The following announcement was written by the folks at Findmypast:
There are over 7.1 million new records and newspaper articles available to search this Findmypast Friday, including:
Explore over 1.7 million muster rolls records from the United States Marine Corps spanning the late 1700s up to the end of the nineteenth century. The rolls record the details of men who were serving with the Corps and were chronologically arranged by month and then ordered by detachment or unit. The exception to this is the records pertaining to World War I when they were sorted in two subseries: by posts and stations and by mobile units.
As seen in the column headings on the images of the original records, muster rolls generally include the space to record the following details: name, station, rank, enlistment date, re-enlistment date, desertion or apprehension date, and offence and court-martial sentence.
Search over 870,000 transcripts created from original records held at the Buckinghamshire Archives. Buckinghamshire is located in South East England and is one of the Home Counties.
Baptism records can be a particularly powerful resource for family historians as they reveal the names of your ancestor’s parents, information that allows you to jump back a generation and expand your family tree. You will also discover your ancestor’s birthplace, the date of the baptism, their father’s occupation and residence.
The Buckinghamshire Banns Index contains over 101,000 records created from original parish registers and bishop’s transcripts held by the Centre for Buckinghamshire Studies. Banns are a public announcement of a couple’s intention to marry. Banns are performed three times, on three separate Sundays, in the three months before the couple’s wedding day. The existence of a banns record does not confirm that a marriage took place so search the Buckinghamshire Marriage index if you wish to confirm the marriage.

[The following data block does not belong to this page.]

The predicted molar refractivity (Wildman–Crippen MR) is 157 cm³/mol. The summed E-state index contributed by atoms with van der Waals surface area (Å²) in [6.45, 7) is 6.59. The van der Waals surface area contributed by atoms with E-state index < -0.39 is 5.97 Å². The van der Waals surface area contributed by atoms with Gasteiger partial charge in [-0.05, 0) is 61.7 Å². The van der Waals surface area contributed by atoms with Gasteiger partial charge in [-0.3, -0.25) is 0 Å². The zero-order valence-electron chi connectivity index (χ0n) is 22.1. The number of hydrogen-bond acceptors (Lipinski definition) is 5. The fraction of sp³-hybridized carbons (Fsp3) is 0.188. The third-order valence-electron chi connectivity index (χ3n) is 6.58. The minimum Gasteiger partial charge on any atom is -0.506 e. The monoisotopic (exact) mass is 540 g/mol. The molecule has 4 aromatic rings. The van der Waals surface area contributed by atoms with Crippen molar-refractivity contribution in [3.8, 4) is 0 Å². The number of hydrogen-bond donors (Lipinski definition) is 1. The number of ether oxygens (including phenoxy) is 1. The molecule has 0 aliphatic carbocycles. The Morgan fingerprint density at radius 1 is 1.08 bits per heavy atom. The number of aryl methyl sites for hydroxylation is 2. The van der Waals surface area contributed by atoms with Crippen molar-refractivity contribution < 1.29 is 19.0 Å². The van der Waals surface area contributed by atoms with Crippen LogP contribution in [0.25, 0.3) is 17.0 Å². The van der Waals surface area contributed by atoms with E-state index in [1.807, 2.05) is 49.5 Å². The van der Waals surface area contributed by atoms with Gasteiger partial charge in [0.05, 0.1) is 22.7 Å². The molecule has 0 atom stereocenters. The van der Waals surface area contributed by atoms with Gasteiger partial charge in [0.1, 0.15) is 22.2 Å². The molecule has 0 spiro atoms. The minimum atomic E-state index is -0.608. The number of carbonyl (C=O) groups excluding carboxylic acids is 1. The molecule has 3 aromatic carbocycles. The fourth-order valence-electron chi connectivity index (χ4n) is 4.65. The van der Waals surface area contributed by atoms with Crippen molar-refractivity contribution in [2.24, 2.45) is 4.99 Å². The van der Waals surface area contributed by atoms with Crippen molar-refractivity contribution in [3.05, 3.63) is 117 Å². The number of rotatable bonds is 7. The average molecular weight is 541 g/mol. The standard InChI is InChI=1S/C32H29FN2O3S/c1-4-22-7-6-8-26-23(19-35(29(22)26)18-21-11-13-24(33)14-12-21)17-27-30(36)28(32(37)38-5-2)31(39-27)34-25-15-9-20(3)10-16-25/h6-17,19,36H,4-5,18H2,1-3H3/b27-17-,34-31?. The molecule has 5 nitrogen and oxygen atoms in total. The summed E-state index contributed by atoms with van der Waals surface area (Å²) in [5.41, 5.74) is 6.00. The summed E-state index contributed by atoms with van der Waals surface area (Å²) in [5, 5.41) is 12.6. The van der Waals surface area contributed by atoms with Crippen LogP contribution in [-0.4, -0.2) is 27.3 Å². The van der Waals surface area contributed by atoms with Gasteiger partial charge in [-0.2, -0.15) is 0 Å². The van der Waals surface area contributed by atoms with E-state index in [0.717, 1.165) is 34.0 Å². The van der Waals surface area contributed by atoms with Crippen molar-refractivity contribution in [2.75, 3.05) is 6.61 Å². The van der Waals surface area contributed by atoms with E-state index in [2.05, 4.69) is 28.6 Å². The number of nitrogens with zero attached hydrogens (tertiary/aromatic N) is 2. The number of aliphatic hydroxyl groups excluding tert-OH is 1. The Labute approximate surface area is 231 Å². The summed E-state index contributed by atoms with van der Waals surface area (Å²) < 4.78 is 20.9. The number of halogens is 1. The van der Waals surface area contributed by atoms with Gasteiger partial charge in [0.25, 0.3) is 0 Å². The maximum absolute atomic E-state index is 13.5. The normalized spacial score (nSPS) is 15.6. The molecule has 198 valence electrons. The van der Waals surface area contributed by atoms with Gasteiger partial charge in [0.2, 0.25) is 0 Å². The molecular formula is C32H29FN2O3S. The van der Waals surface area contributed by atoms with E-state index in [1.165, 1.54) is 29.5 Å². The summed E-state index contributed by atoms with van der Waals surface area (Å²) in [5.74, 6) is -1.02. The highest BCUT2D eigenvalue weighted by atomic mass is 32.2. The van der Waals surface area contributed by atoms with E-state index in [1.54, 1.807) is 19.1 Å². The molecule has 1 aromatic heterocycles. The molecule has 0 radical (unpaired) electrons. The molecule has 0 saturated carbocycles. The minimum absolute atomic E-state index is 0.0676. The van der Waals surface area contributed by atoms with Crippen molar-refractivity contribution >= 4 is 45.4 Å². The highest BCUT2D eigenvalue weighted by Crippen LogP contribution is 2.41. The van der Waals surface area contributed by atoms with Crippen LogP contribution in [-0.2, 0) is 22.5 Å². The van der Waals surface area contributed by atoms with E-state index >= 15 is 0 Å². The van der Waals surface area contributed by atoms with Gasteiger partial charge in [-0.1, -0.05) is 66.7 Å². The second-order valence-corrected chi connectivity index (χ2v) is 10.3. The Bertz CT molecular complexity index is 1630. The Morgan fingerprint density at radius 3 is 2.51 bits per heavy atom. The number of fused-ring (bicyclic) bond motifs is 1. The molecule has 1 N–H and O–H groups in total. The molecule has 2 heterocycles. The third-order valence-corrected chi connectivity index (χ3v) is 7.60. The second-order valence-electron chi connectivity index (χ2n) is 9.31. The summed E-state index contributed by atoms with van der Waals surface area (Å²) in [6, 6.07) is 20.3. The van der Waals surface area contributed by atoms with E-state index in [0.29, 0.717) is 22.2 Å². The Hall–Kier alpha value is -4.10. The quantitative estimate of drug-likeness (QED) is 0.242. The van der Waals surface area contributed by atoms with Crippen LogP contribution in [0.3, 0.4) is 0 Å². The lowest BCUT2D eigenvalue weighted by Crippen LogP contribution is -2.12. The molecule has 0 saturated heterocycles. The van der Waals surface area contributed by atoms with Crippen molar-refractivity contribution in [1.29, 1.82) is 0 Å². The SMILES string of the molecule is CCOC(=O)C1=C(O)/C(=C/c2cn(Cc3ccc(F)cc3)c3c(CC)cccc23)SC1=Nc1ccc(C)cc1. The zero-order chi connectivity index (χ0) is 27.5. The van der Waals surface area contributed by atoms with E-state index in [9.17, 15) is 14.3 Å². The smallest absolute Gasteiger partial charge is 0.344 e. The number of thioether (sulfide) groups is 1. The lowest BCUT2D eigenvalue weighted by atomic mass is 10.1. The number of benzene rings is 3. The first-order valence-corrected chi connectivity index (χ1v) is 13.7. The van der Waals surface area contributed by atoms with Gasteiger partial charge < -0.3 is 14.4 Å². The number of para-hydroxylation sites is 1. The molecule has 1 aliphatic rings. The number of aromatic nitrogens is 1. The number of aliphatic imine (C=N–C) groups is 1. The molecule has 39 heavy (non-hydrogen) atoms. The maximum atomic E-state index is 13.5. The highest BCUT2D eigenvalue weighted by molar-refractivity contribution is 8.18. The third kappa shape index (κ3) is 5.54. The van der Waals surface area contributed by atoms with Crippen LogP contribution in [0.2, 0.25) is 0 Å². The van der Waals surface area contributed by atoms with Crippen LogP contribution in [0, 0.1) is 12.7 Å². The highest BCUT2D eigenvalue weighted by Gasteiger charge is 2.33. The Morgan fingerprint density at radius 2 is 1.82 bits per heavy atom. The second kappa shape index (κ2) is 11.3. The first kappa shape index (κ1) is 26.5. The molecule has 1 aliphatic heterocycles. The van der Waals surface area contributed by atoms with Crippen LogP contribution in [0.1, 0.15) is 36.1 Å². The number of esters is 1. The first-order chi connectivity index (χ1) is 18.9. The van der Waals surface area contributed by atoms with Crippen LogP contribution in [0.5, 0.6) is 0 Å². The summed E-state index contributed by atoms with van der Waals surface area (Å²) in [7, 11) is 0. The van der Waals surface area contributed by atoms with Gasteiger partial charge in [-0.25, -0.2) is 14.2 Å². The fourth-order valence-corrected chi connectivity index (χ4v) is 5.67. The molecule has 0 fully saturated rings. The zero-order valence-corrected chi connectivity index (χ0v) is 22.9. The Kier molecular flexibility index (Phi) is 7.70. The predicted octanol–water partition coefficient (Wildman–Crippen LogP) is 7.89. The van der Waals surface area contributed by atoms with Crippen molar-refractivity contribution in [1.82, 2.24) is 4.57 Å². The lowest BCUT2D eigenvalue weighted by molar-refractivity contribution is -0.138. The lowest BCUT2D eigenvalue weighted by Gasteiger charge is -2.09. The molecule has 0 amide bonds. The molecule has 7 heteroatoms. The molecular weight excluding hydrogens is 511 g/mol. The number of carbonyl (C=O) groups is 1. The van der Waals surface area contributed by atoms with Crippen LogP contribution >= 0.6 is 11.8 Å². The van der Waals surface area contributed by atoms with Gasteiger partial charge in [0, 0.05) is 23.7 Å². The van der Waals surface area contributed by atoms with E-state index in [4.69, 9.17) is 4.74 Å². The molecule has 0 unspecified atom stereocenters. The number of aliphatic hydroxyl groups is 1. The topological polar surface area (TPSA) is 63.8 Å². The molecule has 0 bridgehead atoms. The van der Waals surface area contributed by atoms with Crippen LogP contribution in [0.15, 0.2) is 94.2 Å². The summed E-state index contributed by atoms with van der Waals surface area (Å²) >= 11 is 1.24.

Each transcript will reveal the name of your ancestor’s intended spouse, the couple’s residence, the dates the announcements were read and their intended date of marriage.
Explore more than 485,000 transcripts to find out whether your ancestors were married in a Buckinghamshire parish church. From 1754, members of other denominations were required to register their marriage through the Church of England. Therefore, if your ancestor was a Methodist or Catholic, it is possible you may find their marriage in this index. The index was created from original records found in the Centre for Buckinghamshire Studies. An archive reference on the transcripts will allow you to locate the original image.
Each transcript will reveal the couple’s birth years, marital status, occupation, date of marriage, place of marriage, residence, occupation, father’s names, father’s occupations and the names of any witnesses.
Were your ancestors buried in Buckinghamshire? Search over 662,000 transcripts created from original parish registers and bishop’s transcripts held at the Buckinghamshire Archives to find out.
Each record will reveal your ancestor’s birth year, age at death, burial date and residence. An archive reference is also included, allowing you to locate a copy of the original document.
Search over 1 million Wills & Administration records to learn more about your Irish ancestor’s will and estate. Ireland began publishing an annual will calendar beginning in 1858. This calendar typically contained a summary of the will and probate information including the name of the deceased, their address, occupation, beneficiaries, date of death and value of their estate.
The Calendars are an excellent way of uncovering details of principal family relationships and assets of which the person died possessed.
Over 2.3 million new articles and 7 brand new titles have been added to our collection of historic newspapers this month. New titles now available to search include:
- Tenby Observer
- Brechin Herald
- Milngavie and Bearsden Herald
- Alcester Chronicle
- Abergavenny Chronicle
- Ripley and Heanor News and Ilkeston Division Free Press
- Eastern Daily Press and the Colchester Gazette
Local newspapers include more than just announcements of births, marriages, and deaths. Local articles include visitors to and from town, legal detailing the settling of estates and land sales, and advertisements.